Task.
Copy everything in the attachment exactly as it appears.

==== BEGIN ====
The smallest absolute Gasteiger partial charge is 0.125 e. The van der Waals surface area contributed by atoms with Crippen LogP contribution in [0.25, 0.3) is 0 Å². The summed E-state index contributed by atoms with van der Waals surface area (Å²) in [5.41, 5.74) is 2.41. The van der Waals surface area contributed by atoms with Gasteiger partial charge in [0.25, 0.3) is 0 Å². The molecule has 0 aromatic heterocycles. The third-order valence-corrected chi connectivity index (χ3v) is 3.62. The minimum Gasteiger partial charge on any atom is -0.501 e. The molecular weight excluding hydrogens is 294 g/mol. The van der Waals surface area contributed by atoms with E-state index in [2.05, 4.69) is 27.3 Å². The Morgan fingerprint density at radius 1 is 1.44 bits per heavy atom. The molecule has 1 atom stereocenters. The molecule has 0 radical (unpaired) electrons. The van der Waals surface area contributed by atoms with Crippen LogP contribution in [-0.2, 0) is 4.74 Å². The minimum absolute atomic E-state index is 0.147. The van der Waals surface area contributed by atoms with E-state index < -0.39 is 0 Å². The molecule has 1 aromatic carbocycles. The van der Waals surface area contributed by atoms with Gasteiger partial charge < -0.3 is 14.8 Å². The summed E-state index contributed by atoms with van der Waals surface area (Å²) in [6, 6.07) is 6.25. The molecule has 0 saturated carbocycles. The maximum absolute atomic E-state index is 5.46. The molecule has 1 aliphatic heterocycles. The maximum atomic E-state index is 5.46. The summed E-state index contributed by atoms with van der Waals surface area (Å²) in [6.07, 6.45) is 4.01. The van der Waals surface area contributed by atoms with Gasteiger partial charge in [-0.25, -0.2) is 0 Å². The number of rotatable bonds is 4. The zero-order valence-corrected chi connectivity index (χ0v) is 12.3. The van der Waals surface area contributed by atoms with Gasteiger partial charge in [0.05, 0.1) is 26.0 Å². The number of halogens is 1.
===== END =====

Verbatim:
The smallest absolute Gasteiger partial charge is 0.125 e. The van der Waals surface area contributed by atoms with Crippen LogP contribution in [0.25, 0.3) is 0 Å². The summed E-state index contributed by atoms with van der Waals surface area (Å²) in [5.41, 5.74) is 2.41. The van der Waals surface area contributed by atoms with Gasteiger partial charge in [0.25, 0.3) is 0 Å². The molecule has 0 aromatic heterocycles. The third-order valence-corrected chi connectivity index (χ3v) is 3.62. The minimum Gasteiger partial charge on any atom is -0.501 e. The molecular weight excluding hydrogens is 294 g/mol. The van der Waals surface area contributed by atoms with E-state index in [2.05, 4.69) is 27.3 Å². The Morgan fingerprint density at radius 1 is 1.44 bits per heavy atom. The molecule has 1 atom stereocenters. The molecule has 0 radical (unpaired) electrons. The van der Waals surface area contributed by atoms with Crippen LogP contribution in [-0.2, 0) is 4.74 Å². The minimum absolute atomic E-state index is 0.147. The van der Waals surface area contributed by atoms with E-state index < -0.39 is 0 Å². The molecule has 1 aromatic carbocycles. The van der Waals surface area contributed by atoms with Gasteiger partial charge < -0.3 is 14.8 Å². The summed E-state index contributed by atoms with van der Waals surface area (Å²) in [6, 6.07) is 6.25. The molecule has 0 saturated carbocycles. The maximum absolute atomic E-state index is 5.46. The molecule has 1 aliphatic heterocycles. The maximum atomic E-state index is 5.46. The summed E-state index contributed by atoms with van der Waals surface area (Å²) in [6.07, 6.45) is 4.01. The van der Waals surface area contributed by atoms with Gasteiger partial charge in [-0.25, -0.2) is 0 Å². The number of rotatable bonds is 4. The zero-order valence-corrected chi connectivity index (χ0v) is 12.3. The van der Waals surface area contributed by atoms with Gasteiger partial charge in [0.05, 0.1) is 26.0 Å². The number of halogens is 1.